Fight or unite: Investigating game genres for image tagging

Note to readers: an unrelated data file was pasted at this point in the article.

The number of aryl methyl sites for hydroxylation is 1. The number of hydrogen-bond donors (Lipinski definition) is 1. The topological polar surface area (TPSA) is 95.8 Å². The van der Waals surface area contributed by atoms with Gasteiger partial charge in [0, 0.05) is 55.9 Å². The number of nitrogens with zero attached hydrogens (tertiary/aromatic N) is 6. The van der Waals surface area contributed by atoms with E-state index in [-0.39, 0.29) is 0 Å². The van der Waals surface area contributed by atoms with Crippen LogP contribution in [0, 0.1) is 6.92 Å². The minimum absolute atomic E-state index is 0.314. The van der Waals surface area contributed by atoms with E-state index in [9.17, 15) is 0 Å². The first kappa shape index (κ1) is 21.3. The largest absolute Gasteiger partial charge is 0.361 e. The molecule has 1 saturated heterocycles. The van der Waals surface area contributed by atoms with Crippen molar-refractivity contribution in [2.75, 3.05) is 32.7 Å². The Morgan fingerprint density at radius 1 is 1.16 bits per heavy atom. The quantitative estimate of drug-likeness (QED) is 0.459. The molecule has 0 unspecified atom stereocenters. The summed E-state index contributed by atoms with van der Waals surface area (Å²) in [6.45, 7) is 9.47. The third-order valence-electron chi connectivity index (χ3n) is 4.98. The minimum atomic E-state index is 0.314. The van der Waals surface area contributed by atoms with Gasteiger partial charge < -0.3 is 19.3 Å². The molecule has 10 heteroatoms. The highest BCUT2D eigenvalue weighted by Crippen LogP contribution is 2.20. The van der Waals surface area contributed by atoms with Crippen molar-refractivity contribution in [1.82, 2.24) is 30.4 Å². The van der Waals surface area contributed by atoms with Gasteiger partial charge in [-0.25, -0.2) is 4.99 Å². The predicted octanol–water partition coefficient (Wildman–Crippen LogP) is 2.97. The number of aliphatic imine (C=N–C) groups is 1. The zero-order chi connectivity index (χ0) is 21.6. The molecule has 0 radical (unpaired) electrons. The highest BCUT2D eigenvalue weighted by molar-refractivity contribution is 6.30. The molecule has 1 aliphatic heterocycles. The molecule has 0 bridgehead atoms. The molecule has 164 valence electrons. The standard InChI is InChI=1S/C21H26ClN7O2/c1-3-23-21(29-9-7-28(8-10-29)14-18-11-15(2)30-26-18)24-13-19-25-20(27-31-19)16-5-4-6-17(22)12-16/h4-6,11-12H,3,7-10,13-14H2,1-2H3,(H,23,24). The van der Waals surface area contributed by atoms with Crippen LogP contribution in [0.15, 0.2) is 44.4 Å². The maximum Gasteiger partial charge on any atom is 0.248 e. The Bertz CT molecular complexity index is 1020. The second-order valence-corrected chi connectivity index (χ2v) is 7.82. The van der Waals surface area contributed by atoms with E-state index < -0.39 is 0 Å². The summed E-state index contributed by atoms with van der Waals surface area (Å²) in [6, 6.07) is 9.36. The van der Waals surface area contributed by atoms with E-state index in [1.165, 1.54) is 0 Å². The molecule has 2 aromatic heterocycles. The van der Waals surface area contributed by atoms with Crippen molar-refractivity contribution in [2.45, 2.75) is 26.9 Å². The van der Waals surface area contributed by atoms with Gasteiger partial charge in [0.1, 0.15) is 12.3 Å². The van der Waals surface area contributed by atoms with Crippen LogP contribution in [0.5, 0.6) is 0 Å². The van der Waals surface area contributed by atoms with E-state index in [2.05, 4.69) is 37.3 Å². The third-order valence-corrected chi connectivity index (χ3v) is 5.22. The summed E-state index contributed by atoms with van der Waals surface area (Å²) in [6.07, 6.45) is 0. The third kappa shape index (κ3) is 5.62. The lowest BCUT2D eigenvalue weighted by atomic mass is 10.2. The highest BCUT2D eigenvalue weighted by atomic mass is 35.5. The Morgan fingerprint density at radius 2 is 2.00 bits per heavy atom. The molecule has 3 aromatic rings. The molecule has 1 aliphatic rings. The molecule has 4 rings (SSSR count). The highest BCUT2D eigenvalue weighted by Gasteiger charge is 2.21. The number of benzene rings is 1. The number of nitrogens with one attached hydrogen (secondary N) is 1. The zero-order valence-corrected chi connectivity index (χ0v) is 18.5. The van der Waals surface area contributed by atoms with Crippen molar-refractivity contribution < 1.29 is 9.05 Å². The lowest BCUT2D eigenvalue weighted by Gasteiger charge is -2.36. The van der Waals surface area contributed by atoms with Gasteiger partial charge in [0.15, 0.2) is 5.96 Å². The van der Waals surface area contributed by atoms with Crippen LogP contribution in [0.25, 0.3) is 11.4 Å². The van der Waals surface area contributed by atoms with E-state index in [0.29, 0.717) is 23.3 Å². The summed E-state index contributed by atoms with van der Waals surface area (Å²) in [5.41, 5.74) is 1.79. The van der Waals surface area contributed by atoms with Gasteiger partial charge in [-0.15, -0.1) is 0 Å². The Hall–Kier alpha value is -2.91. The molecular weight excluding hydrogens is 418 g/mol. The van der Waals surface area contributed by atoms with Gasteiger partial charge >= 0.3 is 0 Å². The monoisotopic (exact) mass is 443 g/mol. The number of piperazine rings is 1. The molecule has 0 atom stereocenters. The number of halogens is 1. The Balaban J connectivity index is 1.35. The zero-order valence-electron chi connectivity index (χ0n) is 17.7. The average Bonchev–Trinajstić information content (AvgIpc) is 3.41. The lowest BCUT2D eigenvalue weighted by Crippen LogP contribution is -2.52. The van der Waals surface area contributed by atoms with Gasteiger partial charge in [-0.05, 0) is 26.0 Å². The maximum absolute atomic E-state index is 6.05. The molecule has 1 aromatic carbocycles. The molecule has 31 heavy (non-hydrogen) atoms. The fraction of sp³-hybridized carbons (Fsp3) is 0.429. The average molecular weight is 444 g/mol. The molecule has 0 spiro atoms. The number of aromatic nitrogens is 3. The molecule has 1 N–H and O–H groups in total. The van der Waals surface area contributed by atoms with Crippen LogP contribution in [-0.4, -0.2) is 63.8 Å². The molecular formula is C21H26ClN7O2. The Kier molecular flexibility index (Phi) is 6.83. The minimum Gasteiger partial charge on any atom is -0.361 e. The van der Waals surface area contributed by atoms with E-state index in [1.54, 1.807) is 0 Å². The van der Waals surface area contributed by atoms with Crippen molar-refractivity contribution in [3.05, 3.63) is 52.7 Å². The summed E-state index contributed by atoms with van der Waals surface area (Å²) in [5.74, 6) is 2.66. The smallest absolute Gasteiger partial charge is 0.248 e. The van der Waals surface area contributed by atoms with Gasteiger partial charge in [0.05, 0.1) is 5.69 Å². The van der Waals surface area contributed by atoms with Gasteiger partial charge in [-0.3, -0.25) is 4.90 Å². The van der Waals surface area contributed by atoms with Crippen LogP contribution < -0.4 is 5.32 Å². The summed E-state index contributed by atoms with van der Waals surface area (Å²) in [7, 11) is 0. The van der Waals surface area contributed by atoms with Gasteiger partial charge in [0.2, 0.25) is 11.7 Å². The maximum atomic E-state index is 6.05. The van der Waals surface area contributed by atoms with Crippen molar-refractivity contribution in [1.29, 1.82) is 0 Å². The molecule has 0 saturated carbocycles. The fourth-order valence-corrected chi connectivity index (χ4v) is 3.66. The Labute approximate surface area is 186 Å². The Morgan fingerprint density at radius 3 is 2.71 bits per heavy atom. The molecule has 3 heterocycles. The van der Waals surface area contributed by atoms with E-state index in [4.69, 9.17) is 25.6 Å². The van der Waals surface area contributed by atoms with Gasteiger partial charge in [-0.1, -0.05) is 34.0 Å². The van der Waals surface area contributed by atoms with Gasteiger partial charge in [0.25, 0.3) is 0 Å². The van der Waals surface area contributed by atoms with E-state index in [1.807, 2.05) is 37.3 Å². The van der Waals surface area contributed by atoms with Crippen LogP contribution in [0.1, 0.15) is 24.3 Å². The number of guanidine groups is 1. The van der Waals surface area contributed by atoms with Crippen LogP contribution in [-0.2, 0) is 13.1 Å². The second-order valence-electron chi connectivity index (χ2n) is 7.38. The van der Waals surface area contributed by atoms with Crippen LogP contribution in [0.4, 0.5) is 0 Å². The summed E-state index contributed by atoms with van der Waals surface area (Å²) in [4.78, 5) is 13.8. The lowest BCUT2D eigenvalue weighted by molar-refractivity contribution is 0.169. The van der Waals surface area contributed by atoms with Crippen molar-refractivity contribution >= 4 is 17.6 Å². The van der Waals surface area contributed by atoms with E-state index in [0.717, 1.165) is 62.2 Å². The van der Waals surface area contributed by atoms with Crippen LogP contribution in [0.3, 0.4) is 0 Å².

Applications that use games to harness human intelligence to perform various computational tasks are increasing in popularity and may be termed human computation games (HCGs). Most HCGs are collaborative in nature, requiring players to cooperate within a game to score points. Competitive versions, where players work against each other, are a more recent entrant, and have been claimed to address shortcomings of collaborative HCGs such as quality of computation. To date, however, little work has been conducted in understanding how different HCG genres influence computational performance and players' perceptions of such. In this paper we study these issues using image tagging HCGs in which users play games to generate keywords for images. Three versions were created: collaborative HCG, competitive HCG, and a control application for manual tagging. The applications were evaluated to uncover the quality of the image tags generated as well as users' perceptions. Results suggest that there is a tension between entertainment and tag quality. While participants reported liking the collaborative and competitive image tagging HCGs over the control application, those using the latter seemed to generate better quality tags. Implications of the work are discussed.